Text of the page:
Colliding the worlds of immense wealth and privilege alongside the trauma and pain of the enslaved on a single plane, it brings together related histories usually separated by selective amnesia.

The Sweetest Thing by Joy Gregory

A large hanging tapestry. It is mainly blue and white and has intricate scenes of people and places
The Sweetest Thing by Joy Gregory, 2022
When I started thinking about the commission for the exhibition ‘In Plain Sight: Transatlantic Slavery and Devon’, at RAMM in Exeter, I was also thinking about the idea of the sea and looking at its collection, a lot of which is actually from Africa. And when you start looking into the history of the land and the sea, you discover things such as the port town of Topsham, just south of Exeter, which was the second-biggest port in England during the 17th century. A lot of the money generated by the port came from cloth but also from sugar, which has led to my work for RAMM.

— Joy Gregory comments in an article published in the Spring 2022 issue of Art Quarterly, the magazine of Art Fund

In Plain Sight: Transatlantic Slavery and Devon

Showing at RAMM until 29 May 2022 with Joy’s work at its centre, In Plain Sight investigates aspects of Devon and Exeter’s relationship with the Transatlantic Slave Trade that are all around us, but for some remain ‘hidden in plain sight’.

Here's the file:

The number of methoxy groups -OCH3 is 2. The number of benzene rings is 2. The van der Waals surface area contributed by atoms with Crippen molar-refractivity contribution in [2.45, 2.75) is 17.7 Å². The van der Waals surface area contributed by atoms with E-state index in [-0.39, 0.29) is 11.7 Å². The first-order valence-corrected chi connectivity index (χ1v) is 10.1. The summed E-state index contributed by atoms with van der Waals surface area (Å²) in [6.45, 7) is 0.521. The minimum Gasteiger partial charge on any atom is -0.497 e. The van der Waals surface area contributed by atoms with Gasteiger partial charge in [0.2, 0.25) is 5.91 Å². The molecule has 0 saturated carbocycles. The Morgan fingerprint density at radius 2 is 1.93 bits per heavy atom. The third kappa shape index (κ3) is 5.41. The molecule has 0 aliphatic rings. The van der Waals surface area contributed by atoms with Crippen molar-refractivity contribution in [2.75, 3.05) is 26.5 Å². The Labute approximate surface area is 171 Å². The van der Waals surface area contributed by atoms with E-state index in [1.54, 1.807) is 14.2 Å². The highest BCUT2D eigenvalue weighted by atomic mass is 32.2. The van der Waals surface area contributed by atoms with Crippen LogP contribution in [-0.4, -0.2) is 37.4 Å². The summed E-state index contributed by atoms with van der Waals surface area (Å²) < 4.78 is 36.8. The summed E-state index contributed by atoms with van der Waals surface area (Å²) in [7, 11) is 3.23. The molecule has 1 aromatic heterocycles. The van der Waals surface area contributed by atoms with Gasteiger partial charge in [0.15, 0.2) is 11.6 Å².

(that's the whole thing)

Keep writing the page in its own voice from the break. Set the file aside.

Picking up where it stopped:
Using RAMM’s collections and the expertise of many contributors, it aims to shed light on this hidden history. Given its Victorian origins, the museum has had donors and patrons who have documented links with individuals, organisations and families who profited from trafficking enslaved people, as well as collections that contain evidence of the trade and its reach into Devon. The exhibition makes open this knowledge about the region’s history and connections to the transatlantic slavery in the eighteenth and nineteenth centuries.

The exhibition traces the local industries that relied on the trade and the lives of the people who benefitted from its profits. It also features a newly commissioned film which reflects on RAMM’s iconic painting ‘Portrait of an African’ - once believed to portray abolitionist Olaudah Equiano or composer, actor and writer Ignatius Sancho - but whose identity remains unverified.

A colour portrait of an African man in English Victorian dress
Portrait of an African © Royal Albert Memorial Museum

How black people are treated now stems from the history explored in this exhibition. It is a deeply troubling and uncomfortable history. This new work talks to the trade of unrefined sugar and refined sugar, by presenting it in a way that people take responsibility and understand the relationship between themselves and history.

— Joy Gregory